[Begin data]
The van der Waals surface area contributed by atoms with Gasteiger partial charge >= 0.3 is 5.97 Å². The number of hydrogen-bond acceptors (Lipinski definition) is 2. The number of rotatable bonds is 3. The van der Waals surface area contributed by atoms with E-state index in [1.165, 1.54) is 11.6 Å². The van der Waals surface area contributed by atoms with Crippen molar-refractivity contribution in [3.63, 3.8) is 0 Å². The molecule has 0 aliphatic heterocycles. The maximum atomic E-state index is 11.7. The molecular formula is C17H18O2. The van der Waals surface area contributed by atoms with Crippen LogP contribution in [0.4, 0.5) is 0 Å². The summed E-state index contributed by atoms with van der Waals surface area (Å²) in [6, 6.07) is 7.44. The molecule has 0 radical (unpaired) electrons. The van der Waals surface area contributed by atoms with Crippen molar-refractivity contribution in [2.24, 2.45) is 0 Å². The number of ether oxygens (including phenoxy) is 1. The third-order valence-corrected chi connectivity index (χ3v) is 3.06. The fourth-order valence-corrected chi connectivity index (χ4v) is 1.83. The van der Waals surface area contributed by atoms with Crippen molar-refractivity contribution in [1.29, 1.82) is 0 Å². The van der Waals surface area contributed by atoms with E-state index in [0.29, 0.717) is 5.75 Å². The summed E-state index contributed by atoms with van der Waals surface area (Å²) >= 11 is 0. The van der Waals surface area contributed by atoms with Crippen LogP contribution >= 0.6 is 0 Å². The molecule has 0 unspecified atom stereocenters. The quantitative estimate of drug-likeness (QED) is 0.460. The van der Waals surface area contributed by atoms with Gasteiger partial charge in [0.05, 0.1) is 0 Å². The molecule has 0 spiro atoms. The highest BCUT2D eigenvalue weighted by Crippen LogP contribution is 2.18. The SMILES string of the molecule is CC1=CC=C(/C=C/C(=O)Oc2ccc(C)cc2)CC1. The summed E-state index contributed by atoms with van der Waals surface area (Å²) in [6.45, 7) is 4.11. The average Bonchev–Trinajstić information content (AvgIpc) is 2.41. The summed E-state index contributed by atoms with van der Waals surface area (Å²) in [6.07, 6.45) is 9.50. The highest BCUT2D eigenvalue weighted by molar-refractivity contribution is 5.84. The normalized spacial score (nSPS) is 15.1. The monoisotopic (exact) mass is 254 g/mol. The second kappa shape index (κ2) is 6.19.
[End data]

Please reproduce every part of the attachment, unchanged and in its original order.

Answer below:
The van der Waals surface area contributed by atoms with Gasteiger partial charge >= 0.3 is 5.97 Å². The number of hydrogen-bond acceptors (Lipinski definition) is 2. The number of rotatable bonds is 3. The van der Waals surface area contributed by atoms with E-state index in [1.165, 1.54) is 11.6 Å². The van der Waals surface area contributed by atoms with Crippen molar-refractivity contribution in [3.63, 3.8) is 0 Å². The molecule has 0 aliphatic heterocycles. The maximum atomic E-state index is 11.7. The molecular formula is C17H18O2. The van der Waals surface area contributed by atoms with Crippen LogP contribution in [0.4, 0.5) is 0 Å². The summed E-state index contributed by atoms with van der Waals surface area (Å²) in [6, 6.07) is 7.44. The molecule has 0 radical (unpaired) electrons. The van der Waals surface area contributed by atoms with Crippen molar-refractivity contribution in [2.24, 2.45) is 0 Å². The number of ether oxygens (including phenoxy) is 1. The third-order valence-corrected chi connectivity index (χ3v) is 3.06. The fourth-order valence-corrected chi connectivity index (χ4v) is 1.83. The van der Waals surface area contributed by atoms with Crippen molar-refractivity contribution in [1.29, 1.82) is 0 Å². The van der Waals surface area contributed by atoms with E-state index in [0.29, 0.717) is 5.75 Å². The summed E-state index contributed by atoms with van der Waals surface area (Å²) >= 11 is 0. The van der Waals surface area contributed by atoms with Crippen LogP contribution >= 0.6 is 0 Å². The molecule has 0 unspecified atom stereocenters. The quantitative estimate of drug-likeness (QED) is 0.460. The van der Waals surface area contributed by atoms with Gasteiger partial charge in [0.05, 0.1) is 0 Å². The molecule has 0 spiro atoms. The highest BCUT2D eigenvalue weighted by Crippen LogP contribution is 2.18. The SMILES string of the molecule is CC1=CC=C(/C=C/C(=O)Oc2ccc(C)cc2)CC1. The summed E-state index contributed by atoms with van der Waals surface area (Å²) in [6.45, 7) is 4.11. The average Bonchev–Trinajstić information content (AvgIpc) is 2.41. The summed E-state index contributed by atoms with van der Waals surface area (Å²) in [6.07, 6.45) is 9.50. The highest BCUT2D eigenvalue weighted by molar-refractivity contribution is 5.84. The normalized spacial score (nSPS) is 15.1. The monoisotopic (exact) mass is 254 g/mol. The second kappa shape index (κ2) is 6.19.